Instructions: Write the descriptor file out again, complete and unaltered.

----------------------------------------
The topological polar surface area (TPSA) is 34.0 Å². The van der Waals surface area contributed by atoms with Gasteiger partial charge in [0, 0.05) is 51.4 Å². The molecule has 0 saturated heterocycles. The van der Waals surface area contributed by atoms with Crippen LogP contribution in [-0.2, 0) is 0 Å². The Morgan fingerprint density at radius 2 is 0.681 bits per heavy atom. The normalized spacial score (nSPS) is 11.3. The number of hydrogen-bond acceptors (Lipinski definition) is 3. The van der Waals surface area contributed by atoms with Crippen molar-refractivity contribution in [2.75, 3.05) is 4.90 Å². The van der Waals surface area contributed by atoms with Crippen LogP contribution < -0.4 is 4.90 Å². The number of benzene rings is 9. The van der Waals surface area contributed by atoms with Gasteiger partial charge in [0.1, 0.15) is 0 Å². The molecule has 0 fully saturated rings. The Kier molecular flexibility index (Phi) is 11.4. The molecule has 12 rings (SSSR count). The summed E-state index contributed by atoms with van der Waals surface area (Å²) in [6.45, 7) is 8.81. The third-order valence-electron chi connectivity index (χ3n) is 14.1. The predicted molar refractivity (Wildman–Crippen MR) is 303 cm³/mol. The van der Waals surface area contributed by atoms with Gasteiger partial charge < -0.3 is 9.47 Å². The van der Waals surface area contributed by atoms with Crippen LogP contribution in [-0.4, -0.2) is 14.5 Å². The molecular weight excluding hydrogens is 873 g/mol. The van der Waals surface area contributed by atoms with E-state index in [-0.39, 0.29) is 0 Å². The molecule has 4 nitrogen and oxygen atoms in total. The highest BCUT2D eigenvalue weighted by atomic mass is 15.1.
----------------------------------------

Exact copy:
The topological polar surface area (TPSA) is 34.0 Å². The van der Waals surface area contributed by atoms with Gasteiger partial charge in [0, 0.05) is 51.4 Å². The molecule has 0 saturated heterocycles. The van der Waals surface area contributed by atoms with Crippen LogP contribution in [-0.2, 0) is 0 Å². The Morgan fingerprint density at radius 2 is 0.681 bits per heavy atom. The normalized spacial score (nSPS) is 11.3. The number of hydrogen-bond acceptors (Lipinski definition) is 3. The van der Waals surface area contributed by atoms with Crippen molar-refractivity contribution in [2.75, 3.05) is 4.90 Å². The van der Waals surface area contributed by atoms with Crippen LogP contribution < -0.4 is 4.90 Å². The number of benzene rings is 9. The van der Waals surface area contributed by atoms with Gasteiger partial charge in [0.1, 0.15) is 0 Å². The molecule has 0 fully saturated rings. The Kier molecular flexibility index (Phi) is 11.4. The molecule has 12 rings (SSSR count). The summed E-state index contributed by atoms with van der Waals surface area (Å²) in [6.45, 7) is 8.81. The third-order valence-electron chi connectivity index (χ3n) is 14.1. The predicted molar refractivity (Wildman–Crippen MR) is 303 cm³/mol. The van der Waals surface area contributed by atoms with Gasteiger partial charge < -0.3 is 9.47 Å². The van der Waals surface area contributed by atoms with Crippen LogP contribution in [-0.4, -0.2) is 14.5 Å². The molecular weight excluding hydrogens is 873 g/mol. The van der Waals surface area contributed by atoms with E-state index in [-0.39, 0.29) is 0 Å². The molecule has 4 nitrogen and oxygen atoms in total. The highest BCUT2D eigenvalue weighted by atomic mass is 15.1.